PhD student in human development and family sciences works to improve students’ mental health

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Slade Thackeray

PhD student in human development and family sciences works to improve students’ mental health

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Meet Health Hero Slade Thackeray

Slade Thackeray, from Dallas, Ore., was selected because of his commitment to youth mental health and his campus and community service. The “poster child for career indecision,” Slade has taught for 15 years and is a KidSpirit alum and father of four, who operates his own counseling practice.

What inspired you to choose your degree?

I was inspired to pursue the field of human development and family sciences research because of my experiences as a teacher. I’ve been teaching for more than 15 years, six of those at OSU.

I am inspired by young people who are socially accepted and those who are not.

I am inspired by young people who know what they are doing and those who feel lost.

I am inspired by those who have strong social-emotional skills and those who do not.

I hope my mental health research will add to their stories and develop interventions and infrastructure that will allow all people to thrive.

Tell us about your time at Oregon State. Is there someone or something who/that has helped you succeed? 

I started at OSU as a program assistant to Karen Swanger at KidSpirit. She believed I could do anything, and in many ways expected me to rise to that challenge. I am always grateful for her mentorship and confidence in me.

Shortly after coming to OSU, I began serving as a teaching faculty in kinesiology. I feel honored to have served so many students and for the opportunity to hear their stories – those students helped me to find my way to where I am now.

I am particularly grateful to the faculty who have spent countless hours guiding and mentoring me as faculty and now as a grad student. I am also grateful for our amazing administrative and support staff, who have moved mountains on my behalf.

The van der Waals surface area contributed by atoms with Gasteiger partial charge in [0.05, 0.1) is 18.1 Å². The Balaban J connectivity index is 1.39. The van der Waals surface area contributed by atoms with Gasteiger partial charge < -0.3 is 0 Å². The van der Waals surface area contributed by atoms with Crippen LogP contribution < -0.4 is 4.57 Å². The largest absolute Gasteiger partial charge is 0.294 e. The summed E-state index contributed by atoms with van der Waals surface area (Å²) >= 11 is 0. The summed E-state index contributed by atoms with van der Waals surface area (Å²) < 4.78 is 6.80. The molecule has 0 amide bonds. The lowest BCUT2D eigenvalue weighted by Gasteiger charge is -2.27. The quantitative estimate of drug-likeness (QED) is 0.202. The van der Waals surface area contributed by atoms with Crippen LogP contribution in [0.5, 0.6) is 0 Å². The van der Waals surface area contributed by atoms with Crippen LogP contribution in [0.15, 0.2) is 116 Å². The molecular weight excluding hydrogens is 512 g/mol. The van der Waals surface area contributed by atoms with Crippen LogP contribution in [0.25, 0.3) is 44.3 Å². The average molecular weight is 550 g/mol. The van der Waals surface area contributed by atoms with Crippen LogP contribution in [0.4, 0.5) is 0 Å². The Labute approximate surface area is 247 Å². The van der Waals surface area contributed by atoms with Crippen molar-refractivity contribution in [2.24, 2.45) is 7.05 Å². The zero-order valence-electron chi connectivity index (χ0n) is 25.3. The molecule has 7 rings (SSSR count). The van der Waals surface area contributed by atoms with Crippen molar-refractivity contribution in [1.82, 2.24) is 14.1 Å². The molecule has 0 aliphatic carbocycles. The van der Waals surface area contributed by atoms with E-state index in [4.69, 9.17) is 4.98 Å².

Something I love and appreciate is our community at OSU. It is that community that has helped me the most to feel accepted, seen and supported.

What challenges have you overcome along your academic journey?

I am the poster child for career indecision. It wasn’t until recently that I realized that teaching and building youth self-concept were the two central threads in my journey.

I started in music and performance art, then moved to literature and writing, and then moved into mental health counseling, and now research.

I want to do it all, and apparently, I’m going to try and get that done with the 100 years I have on this planet.

Another significant challenge is finding balance. My wife and I have been married for almost the entirety of my academic career.

During that time, we’ve moved seven times, had four children, started and closed a non-profit, started a counseling practice, and attended countless sporting events and arts concerts as adoring parents.

Being an excellent dad and husband is my main objective; being an excellent student/employee is important as well.

Finding the right groove comes with hard conversations, tears, bending to the point of breaking, and then realizing that sometimes when we break it was important to move us to where are today.

Do you participate in any campus or community clubs or organizations?

Through my private counseling practice, I am engaged with the local juvenile department and middle-high school. I work to provide parenting classes, workshops and processing groups.

We are a highly under-resourced community, so holding these events provides outlets that our community members would have to travel to find.

Please tell us about your mental health research.

I am extremely grateful to be working under the brilliant minds of Shauna Tominey and John Geldhof as we develop my research path.

My research centers broadly on social cohesion and self-concept in middle adolescents. Specifically, I am currently researching the ‘bully’ in the middle adolescent context and how our understanding of the ‘bully’ is misconstrued or misguided by bias, cultural norms and social inequities.

What are your post-college dreams?

I want to develop a lab where future graduate students can get involved early in mental health treatment and program development.

I want my mental health research to grow in the field of participatory action research and to be led by my interests and the interests of the students who participate in our practical mental health lab.

What message do you have for your peers or future students?

From the hilarious movie ‘Dan in Real Life,’ “Love isn’t a feeling … it’s an ability.”